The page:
• [...] That incident, by the way, was marked by a universal condemnation of Apple’s comment from Apple bloggers (including the Macalope) and suggestions that the company needs to take security more seriously, an inconvenient truth for Maynor who loves to rail against Mac zealots. [...]

Comments
  • Ken:

    Absolutely. Apple needs to retract that statement now, and offer virus scanning software to those affected. It was their fault, their problem, and bashing Windows doesn’t exactly build goodwill with [i]anyone[/i] other than hardcore Mac zealots. Even they should be shaking their heads at this one. I hope someone at Apple pays attention to the row this is causing on [i]pro-Mac[/i] websites.

  • Agreed. PR releases for self-inflicted wounds should be more even keeled. Let the windows bashing stay in the commercials. Matt Detherage (via Daring Fireball) had similar words to Ken’s and the Macalope’s.

  • Ok, ok, ok. You’re right, but, this is really about outsourcing, not security. It’s not as if Apple ever sees an Ipod before it gets shipped. Some little dude in China does. Apple build quality has dropped through the floor after starting their entire process in China. Look at Powerbooks (MacBooks). Apple should have have taken the low road and attacked MS on this one, but the breakdown in Apple was a monitoring breakdown, not a security breakdown.

  • Ken:

    Well, to be absolutely fair, the reason I sounded like Matt Detherage was that I saw the DF link first…

  • Their warmth in the middle of the night.

    Dude. The first rule of doing your Macbook is you DO NOT TALK about doing your Macbook.

  • GadgetGav:

    Well said Macalope. I aslo agree with Ken, Apple should look at the reaction on pro-Mac sites to see how low that comment was.
    The reason it slipped through the net may be outsourcing, but that doesn’t matter to end users. They buy an Apple product, they open a box with the Apple logo on it, the software (apart from the virus) is written by Apple, so it’s Apple’s problem. The end user should not need to know or care who actually puts the chips on the circuit board.
    I’m not sure I agree (as some have said) that Apple should be providing full versions of anti virus software though. Most Windows users should have it anyway, and Apple should only have to clear up the mess from this worm, not from anything the Windows box picks up next week or next month and a 30 day version is good enough for that.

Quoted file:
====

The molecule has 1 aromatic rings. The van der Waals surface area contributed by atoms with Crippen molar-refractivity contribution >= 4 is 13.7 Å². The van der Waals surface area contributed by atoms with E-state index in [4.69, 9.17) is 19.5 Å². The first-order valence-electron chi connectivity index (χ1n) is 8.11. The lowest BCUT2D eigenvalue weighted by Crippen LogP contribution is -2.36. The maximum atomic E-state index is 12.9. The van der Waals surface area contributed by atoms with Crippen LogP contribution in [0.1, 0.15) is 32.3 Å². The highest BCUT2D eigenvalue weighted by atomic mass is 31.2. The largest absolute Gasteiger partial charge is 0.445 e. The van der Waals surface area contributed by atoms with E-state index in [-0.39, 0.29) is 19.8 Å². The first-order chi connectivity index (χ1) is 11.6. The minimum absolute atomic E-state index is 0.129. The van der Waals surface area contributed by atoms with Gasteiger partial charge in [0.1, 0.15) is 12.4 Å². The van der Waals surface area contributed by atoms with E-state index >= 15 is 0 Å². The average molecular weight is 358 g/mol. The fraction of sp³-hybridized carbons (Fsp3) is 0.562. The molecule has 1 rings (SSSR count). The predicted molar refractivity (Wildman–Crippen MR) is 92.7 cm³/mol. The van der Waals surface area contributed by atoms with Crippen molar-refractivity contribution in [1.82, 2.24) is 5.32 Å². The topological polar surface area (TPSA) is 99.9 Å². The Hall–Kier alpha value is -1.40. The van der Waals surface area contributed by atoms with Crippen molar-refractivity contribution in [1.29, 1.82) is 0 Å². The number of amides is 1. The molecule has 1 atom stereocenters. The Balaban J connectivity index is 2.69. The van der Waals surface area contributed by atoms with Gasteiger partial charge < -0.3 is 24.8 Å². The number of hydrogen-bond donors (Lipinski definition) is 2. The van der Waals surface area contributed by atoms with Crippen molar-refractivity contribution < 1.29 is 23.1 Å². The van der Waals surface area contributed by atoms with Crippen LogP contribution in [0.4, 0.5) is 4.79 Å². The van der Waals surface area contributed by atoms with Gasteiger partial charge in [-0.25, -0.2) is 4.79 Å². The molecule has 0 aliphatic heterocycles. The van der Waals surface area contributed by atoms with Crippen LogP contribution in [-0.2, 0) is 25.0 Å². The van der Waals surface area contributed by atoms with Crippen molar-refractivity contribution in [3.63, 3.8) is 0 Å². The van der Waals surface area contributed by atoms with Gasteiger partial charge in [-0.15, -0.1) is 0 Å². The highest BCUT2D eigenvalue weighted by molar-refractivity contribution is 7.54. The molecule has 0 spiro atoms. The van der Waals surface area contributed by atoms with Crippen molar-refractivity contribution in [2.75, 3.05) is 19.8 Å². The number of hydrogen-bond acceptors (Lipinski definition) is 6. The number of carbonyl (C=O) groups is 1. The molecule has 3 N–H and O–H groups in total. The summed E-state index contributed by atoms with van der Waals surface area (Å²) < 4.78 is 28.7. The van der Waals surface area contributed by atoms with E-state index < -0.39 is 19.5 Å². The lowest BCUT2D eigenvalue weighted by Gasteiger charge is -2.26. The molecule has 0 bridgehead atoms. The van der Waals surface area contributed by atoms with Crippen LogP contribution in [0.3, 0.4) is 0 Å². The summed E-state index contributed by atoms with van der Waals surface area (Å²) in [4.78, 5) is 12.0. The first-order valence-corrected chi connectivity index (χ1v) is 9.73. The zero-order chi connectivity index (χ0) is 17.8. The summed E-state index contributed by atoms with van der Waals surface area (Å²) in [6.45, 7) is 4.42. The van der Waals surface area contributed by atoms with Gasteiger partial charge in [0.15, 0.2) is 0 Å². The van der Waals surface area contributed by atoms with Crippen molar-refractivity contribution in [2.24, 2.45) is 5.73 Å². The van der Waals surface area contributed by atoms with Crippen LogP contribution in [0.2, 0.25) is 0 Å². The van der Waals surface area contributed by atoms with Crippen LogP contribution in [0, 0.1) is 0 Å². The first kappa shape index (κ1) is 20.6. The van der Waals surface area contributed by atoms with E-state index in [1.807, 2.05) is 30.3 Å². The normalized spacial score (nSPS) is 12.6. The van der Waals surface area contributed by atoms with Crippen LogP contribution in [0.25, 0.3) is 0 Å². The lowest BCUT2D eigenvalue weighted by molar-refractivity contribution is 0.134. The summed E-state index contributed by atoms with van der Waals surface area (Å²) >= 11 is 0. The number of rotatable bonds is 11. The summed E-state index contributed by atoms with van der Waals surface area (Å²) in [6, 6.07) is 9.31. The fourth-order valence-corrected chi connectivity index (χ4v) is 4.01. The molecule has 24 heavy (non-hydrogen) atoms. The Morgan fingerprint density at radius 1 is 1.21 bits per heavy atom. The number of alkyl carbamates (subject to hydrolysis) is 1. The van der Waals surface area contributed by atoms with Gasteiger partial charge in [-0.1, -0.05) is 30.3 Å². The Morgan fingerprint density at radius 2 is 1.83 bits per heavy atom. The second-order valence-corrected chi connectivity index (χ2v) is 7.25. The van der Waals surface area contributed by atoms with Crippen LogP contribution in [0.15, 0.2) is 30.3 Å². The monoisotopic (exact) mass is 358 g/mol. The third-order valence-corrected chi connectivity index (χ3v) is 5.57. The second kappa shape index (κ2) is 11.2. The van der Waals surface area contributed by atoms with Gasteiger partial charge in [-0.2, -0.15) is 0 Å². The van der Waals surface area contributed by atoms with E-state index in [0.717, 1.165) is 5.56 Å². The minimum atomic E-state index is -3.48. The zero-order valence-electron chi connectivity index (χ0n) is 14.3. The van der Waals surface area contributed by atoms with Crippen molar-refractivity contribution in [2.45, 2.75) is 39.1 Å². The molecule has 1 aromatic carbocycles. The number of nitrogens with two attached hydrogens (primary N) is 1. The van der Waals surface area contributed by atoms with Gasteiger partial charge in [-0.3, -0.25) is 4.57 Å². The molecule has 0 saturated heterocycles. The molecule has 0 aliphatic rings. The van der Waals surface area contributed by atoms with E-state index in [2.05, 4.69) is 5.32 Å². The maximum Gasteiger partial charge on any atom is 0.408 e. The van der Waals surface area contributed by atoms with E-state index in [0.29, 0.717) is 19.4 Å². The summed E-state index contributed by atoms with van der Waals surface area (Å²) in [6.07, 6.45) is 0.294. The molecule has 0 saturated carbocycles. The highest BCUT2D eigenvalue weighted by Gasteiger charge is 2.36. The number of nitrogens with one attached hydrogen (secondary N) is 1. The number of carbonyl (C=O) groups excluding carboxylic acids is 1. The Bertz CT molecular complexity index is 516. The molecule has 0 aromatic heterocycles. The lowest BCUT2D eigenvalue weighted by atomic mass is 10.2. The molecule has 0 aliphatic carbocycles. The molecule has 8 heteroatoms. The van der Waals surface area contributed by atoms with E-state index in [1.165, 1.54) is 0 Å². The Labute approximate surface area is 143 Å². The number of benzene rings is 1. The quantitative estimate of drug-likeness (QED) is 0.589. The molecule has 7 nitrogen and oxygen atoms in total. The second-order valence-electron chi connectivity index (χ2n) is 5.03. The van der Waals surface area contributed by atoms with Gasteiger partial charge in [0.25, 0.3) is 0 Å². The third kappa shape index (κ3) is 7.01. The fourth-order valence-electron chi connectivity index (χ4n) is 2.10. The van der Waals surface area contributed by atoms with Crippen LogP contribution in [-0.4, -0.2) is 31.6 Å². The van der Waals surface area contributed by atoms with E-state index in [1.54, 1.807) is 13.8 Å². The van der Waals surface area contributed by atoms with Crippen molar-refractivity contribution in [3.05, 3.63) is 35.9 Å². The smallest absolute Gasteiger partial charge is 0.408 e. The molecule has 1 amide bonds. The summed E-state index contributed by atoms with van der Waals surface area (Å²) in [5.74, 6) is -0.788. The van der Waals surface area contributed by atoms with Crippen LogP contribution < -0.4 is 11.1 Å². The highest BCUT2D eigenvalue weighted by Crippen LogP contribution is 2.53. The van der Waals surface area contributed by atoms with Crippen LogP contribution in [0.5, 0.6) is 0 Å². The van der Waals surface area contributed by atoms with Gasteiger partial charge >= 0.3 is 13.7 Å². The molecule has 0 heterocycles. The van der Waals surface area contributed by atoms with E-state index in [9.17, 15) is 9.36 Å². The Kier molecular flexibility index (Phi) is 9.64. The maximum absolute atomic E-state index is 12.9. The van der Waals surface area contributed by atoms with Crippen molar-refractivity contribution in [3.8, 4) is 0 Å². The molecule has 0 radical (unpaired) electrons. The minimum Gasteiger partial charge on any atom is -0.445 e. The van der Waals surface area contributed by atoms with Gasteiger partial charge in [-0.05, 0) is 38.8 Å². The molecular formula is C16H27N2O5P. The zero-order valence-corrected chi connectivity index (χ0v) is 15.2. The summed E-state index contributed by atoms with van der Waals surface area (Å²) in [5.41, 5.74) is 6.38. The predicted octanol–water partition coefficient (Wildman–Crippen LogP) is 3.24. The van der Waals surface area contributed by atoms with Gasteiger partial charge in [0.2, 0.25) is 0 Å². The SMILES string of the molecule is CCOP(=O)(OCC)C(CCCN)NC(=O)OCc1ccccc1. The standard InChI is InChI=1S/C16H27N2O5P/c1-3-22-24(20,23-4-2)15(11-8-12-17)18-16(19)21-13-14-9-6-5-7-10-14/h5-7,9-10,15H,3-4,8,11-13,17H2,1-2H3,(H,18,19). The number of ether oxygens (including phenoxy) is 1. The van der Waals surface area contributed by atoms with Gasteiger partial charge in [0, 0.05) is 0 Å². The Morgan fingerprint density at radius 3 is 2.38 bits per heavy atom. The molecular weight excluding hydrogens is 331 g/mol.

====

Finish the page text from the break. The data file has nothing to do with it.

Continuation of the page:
• You totally miss the point.
    This is not a security problem, this a leak of a beta test for a future firmware update.

    The day Leopard will be release, millions of windows computers which have been connected to an iPod once will form a mega cluster and kick all the others windows system out of the internets then burn.
    Apple will then start an exchange program “Massive reduction if you exchange your recent PC for a new mac” saying they do this to help the poor people screwed by Microsoft.

    A new world is coming. Our time has come, brothers.

  • tm:

    Personaly I think it was brilliant, but from a different perspective than it was a good jab. Think about it. By that one little snide comment, Apple has ensured that EVERYONE will be linking to that page or linking to a page that links to the comment. It’s brilliant, it ensures that people will actualy visit the page and learn what they need to do and even better is that it gets more people talking about it, so more people hear about it so more people get the problem fixed. I bet if we took a look at the unique page views for Apples public statement with the links to the anti virus software vs the page views for the recent battery recall just 2 days after both announcements that it’s much much much much higher for the iPod one.

    I think Apple is just using the same techniques that people like Dvorak and Thurrott and every member of DF’s Jackass of the Week club do to generate page views and ad revenues. Say something out of line and stupid, get everyone pissed, and have everyone pay attention.

  • I don’t think Apple was using Dvorakian/Jackassian tactics and I do think it was silly to be so snarky about Windows given that ultimately iPods are Apple’s product, so they’re Apple’s responsibility. It was my understanding however, that because of it’s inherent architectural flaws, even if Windows marketshare was more like the Mac’s of today, it would still be easier to hack. So, certainly there is more interest in the Mac now, but this doesn’t mean it’s as easy to maliciously hack as Windows is.

    This is not to say that Mac users or especially Apple should be smug by any means, but just a point of clarification. Apple, should certainly focus less on jabbing at Windows and more on keeping their security superior, but by all accounts of which I’m aware, Windows is far less secure and therefore easier to maliciously hack AND it’s more ubiquitous due to capitalist circumstance, so I fail to see how this situation portends that MacOSX will become just as vulnerable as it’s popularity increases.

    I’m just sayin’…